Saturday, December 9, 2017

Finding New York

When you board the bus, it is dark out. You are in New Hampshire.
When you exit the bus, it is broad daylight. You are in New York.

After dropping off your suitcase, you head toward the Metropolitan Museum of Art, and it occurs to you that you have stepped into the character of Claudia Kincaid in one of your favorite childhood books, From the Mixed-Up Files of Mrs. Basil E. Frankweiler. You just lack a younger brother with a card habit and pockets full of change.

You take the B line north and you find that your past makes you strangely comfortable on the subway, and you silently thank your grandparents for the millionth time for that summer in London when you were fearless at thirteen and navigated your way through the underground on a daily basis. It has triumphed over your adult self full of uncertainty and fear.

You are hustled up the stairs by the crush of crowds, and you find yourself curious about them. You hear snippets of conversations: "A hundred-thousand..." And you think, a hundred-thousand what? Dollars? Reams of paper? Pounds of beef? Cryptocurrency?

"Hey, baby. I'm two blocks away." And you think, he's meeting his wife. He's going home for lunch after a long shift. But then the conversation devolves into talk of work orders, electricity and breakers and something totally non-romantic, and you wonder if you misheard the Hey, baby part.

There are so many, many people here, and each of them has a story. Your writer self soaks it all up.

Your path takes you across Central Park, and you marvel at the teeny, tiny oak leaves. Back home, they grow to giant size -- the size of your head -- but you don't judge these little leaves. You know that they have an uphill battle just to exist in the middle of this massive machine of human activity. Back home, the air is fresher and the water is purer and no one bothers the oak trees except for the squirrels. So of course, they grow. They're unhindered.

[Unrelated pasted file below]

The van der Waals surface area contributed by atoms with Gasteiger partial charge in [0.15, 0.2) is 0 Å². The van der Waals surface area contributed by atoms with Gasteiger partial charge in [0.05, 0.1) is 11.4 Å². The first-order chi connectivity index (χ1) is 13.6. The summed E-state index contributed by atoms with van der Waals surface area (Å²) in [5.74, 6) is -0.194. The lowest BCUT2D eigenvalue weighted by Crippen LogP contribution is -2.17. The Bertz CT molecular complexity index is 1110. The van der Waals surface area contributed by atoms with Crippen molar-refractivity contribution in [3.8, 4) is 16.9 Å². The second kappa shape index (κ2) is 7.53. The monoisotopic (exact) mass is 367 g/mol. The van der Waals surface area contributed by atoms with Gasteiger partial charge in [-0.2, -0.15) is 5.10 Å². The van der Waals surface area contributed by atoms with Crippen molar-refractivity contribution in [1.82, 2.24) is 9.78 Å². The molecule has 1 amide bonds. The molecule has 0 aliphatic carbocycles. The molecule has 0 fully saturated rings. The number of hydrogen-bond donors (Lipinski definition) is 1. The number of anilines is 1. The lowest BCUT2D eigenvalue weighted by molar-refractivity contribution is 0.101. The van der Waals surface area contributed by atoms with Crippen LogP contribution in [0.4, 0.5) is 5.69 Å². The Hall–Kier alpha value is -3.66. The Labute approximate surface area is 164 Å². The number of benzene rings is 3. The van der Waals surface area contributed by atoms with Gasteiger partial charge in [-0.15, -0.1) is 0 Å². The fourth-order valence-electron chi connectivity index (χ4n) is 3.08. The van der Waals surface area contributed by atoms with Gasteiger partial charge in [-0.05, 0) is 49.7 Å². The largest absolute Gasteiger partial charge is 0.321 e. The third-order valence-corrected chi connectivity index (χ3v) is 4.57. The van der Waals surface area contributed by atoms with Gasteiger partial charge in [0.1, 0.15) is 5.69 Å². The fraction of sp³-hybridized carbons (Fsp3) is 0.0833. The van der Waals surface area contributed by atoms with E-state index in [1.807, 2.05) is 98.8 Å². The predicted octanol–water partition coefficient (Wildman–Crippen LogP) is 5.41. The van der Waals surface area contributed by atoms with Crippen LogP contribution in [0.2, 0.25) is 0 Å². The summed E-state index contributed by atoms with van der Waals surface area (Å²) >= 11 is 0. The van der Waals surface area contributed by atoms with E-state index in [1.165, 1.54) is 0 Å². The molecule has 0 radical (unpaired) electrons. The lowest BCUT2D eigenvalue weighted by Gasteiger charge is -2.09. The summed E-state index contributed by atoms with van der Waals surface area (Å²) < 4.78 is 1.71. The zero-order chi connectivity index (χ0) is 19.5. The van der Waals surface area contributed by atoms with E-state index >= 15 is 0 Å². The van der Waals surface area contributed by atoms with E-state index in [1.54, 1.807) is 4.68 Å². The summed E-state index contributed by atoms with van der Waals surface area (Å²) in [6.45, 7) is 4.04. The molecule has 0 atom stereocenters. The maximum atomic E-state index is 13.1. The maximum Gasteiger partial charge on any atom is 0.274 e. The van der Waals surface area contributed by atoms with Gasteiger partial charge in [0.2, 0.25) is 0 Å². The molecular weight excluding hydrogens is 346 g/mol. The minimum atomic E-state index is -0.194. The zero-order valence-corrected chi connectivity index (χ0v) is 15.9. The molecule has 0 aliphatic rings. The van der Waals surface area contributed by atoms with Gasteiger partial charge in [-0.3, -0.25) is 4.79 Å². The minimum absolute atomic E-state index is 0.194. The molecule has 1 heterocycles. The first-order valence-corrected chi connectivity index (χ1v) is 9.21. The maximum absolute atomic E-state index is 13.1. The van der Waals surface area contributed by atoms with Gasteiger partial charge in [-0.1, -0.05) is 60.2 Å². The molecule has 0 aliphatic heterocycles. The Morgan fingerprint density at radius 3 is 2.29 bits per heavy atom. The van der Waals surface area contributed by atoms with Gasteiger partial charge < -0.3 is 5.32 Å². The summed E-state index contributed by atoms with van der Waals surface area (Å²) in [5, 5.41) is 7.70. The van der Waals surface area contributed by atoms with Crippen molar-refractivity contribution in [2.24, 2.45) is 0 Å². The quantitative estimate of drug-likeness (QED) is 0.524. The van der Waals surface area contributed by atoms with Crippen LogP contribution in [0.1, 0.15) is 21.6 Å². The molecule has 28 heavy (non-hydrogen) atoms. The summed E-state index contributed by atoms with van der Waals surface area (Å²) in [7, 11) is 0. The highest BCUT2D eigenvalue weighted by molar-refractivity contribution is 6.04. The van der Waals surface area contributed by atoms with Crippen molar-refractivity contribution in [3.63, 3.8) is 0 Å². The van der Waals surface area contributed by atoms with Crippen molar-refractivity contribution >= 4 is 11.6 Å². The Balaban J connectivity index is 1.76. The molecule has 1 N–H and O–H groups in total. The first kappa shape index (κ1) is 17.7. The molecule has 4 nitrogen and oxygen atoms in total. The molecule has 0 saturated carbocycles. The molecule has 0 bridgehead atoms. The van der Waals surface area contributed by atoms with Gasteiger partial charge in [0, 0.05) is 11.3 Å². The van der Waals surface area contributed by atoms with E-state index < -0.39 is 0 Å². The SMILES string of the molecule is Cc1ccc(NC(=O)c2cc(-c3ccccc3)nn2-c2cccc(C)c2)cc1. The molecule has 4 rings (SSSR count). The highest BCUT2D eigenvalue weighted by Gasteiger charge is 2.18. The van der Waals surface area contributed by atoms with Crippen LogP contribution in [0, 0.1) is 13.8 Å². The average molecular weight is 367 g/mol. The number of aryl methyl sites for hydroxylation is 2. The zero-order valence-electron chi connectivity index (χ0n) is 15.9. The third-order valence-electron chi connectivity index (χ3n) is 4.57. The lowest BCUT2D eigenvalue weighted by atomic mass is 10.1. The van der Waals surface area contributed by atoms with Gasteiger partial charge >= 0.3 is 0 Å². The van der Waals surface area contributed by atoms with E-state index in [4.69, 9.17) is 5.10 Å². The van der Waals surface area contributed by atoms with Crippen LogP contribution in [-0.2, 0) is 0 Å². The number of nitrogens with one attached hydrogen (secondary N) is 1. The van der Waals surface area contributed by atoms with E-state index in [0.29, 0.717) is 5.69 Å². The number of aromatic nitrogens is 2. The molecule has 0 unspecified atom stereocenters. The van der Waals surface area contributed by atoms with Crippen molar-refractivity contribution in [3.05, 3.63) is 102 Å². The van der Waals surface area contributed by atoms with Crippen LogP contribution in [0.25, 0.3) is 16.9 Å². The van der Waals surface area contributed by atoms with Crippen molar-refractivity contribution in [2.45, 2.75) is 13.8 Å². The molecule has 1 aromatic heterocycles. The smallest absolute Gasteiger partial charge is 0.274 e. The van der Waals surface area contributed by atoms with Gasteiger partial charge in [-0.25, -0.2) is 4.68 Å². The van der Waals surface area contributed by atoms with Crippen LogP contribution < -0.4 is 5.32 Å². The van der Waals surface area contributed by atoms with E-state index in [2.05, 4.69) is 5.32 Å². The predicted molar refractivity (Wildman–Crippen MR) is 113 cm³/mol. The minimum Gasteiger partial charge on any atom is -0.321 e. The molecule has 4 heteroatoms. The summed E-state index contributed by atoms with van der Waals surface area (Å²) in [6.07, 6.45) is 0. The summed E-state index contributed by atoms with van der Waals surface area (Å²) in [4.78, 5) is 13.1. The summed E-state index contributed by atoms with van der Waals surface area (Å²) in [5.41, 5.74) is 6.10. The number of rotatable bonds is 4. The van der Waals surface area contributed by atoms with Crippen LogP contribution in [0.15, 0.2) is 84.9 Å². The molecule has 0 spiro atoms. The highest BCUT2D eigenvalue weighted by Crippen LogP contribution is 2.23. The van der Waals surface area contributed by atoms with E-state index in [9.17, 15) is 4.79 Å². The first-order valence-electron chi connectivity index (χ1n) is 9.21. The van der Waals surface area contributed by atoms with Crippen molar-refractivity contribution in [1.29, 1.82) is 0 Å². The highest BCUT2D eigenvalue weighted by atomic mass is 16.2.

You find the Metropolitan Museum of Art. It, unlike the oak leaves, is enormous. Much bigger than your ten-year old imagination pictured it when accompanying Claudia Kincaid there. You note the Greek and Roman statuary as you head toward the Michelangelo exhibit. You only have about four hours, and already you wish you had four days.

Looking at Michelangelo's sketches and full-size cartoons brings you back to your time in Florence when you were nineteen, alone in a small room deep inside one of the churches where he hid during a particularly nasty political time. There were sketches on the walls -- doodles -- and you marveled back then at being privy to it.

Here you are, once again, marveling in the presence of his work. Not his finished curated glory, smooth stone and rippling muscles, but the working part. The part with mistakes. The part with cross-outs. The part with adjustments. The part that makes you realize he was a passenger on that train of process just like every other writer, artist, thinker.

And you're overwhelmed with gratitude, because you realize oak leaves are still oak leaves, regardless of their size, regardless of whether they are in Central Park or in the woods of New Hampshire, regardless of whether they grow to paint and sculpt masterpieces or simply offer something more humble.

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